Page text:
the rigorous m

bits and bobs, quotes and catching up

Posts Tagged ‘bodies’

stewart on the miniature book as a talisman

Posted by rigorousm on January 21, 2015

“The social space of the miniature book might be seen as the social space, in miniature of all books: the book as talisman to the body and emblem of the self; the book as microcosm and macrocosm; the book as commodity and knowledge, fact and fiction. The early artisanal concern with the display of skill emphasizes the place of the miniature book as object, and more specifically as an object of person, a talisman or amulet. … This book/jewel, carried by the body, multiplies significance by virtue of the tension it creates between inside and outside, container and contained, surface and depth.”

Susan Stewart, “The Miniature,” On Longing, p 41.

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Marion Woodman on metaphorical metallurgy, mind-body connections

Posted by rigorousm on November 25, 2014

The bodies, as Donne says, must yield “their forces, sense, to us.” Analyst and analysand must recognize those forces as not “dross to us, but allay.”

Donne’s image of bodily sense as allay (alloy) rather than dross is taken from metallurgy, which has behind it the history of alchemy. Dross is an impurity which weakens metal; allay is an impurity which strengthens it. The soul, like gold, if too refined or pure becomes soft so that it can harden into an identifiable form. If the soul thinks it is above all identity, being to pure to have a form…, then it will experience the alloy of the body as dross. The woman’s task is to persevere with the body until she recognizes that it is not dross but alloy. And the way to do this is to allow the body to play, to give it space and allow it to make whatever movements it wants to make.

— Marion Woodman, “Ascent to the Goddess,” Addiction to Perfection: the still unravished goddess, p 78.

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Balingit on your heart

Posted by rigorousm on December 29, 2013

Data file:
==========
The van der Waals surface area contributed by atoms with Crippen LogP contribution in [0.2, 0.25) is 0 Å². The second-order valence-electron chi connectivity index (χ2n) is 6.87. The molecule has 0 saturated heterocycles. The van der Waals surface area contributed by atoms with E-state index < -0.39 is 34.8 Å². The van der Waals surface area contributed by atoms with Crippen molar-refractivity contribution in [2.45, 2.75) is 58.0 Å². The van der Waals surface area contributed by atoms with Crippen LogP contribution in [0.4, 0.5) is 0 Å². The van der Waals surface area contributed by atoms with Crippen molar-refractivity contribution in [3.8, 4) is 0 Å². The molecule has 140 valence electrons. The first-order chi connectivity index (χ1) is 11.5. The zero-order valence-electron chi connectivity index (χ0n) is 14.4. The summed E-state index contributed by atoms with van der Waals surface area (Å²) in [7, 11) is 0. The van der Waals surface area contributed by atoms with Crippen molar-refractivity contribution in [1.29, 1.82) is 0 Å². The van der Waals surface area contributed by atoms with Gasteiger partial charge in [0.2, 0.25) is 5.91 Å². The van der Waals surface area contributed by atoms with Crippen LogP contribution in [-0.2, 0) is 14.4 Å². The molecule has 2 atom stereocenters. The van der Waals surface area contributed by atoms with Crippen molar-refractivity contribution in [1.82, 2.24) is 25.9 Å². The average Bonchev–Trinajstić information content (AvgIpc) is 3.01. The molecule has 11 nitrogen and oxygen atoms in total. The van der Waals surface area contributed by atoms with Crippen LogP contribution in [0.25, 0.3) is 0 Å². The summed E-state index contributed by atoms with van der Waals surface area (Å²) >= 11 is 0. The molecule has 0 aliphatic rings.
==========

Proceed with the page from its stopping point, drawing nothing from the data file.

Your heart is a pump not much bigger than a sweet potato.
It weighs about half a pound. It is a hollow
ball of muscle of butterflies of stone
connected to your arteries and veins.

Your heart is a steel wrecking ball, glove
unbuttoned at the wrist. Slip it off, see your heart
dented flat in places. Winking,
a mirror ball all night tossing stars

Until pound becomes gush and sigh—and heart settles
down to feeding cells, firing the dark
regions of your hungry brain, moving blood
steadily, without fail.

But we are all so deceived by the heart as a pump we forget
the heart itself is alive! Odd to think, the heart must pump
blood to the heart. Feed
its own lush cravings. Dream—no matter

how fast your heart beats—it’s how
hard your heart beats that’s wildly important.
(For while everyone knows that the heart beats,
very few of us know why.)

Your heart is tough but it can suffer
injury, like any other part of the body. Luckily
given half a chance, a healthy heart will heal itself
if the cause of the hurt is lessened or removed.

Did you know, if all the work your heart does in one day
could be used to lift you off the ground, it would raise you
twice as high as the Empire State Building, twice as high
as the lowest clouds in your sky on a brooding day?

I weeded and automated two school libraries. Pre-adolescents & teenagers coursed through these cavernous rooms, flinging off energies which made the books glow. Nevertheless, I sent many wonderful books to recycling bins, minus their cloth-covered boards, which elementary teachers hoard. I kept Your Heart and How It Works by Herbert S. Zim (Morrow, 1959). All About Snakes (Random House, 1956) inspired “Shake the Famous Tail” in the anthology North of Wakulla (Anhinga P). New poems are germinating from Seeds: Their Place In Life and Legend (Frederick A. Stokes Co., 1936); from a book about the virgin Moon; and from a biography of President Kennedy as a man who would never die.

JoAnn Balingit, “YOUR HEART AND HOW IT WORKS.” Diagram 4.3.

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Dillard on Writing

Posted by rigorousm on December 1, 2013

The line of words fingers your own heart. It invades arteries, and enters the heart on a flood of breath; it presses the moving rims of thick valves; it palpates the dark muscle strong as horses, feeling for something, it knows not what. A queer picture bedsin the muscle like a worm encysted– some film of feeling, some song forgotten, a scene in a dark bedroom, a corner of the woodlot, a terrible dining room, that exalting sidewalk; these fragments are heavy with meaning. The line of words peels them back, dissects them out. Will the bared tissue burn? Do you want to expose these scenes to the light? You may locate them and leave them, or poke the spot hard till the sore bleeds on your finger, and write with that blood. If the sore spot is not fatal, if it does not grow and block something, you can use its power for many years, until the heart resorbs it.

— Anne Dillard, The Writing Life p 20.

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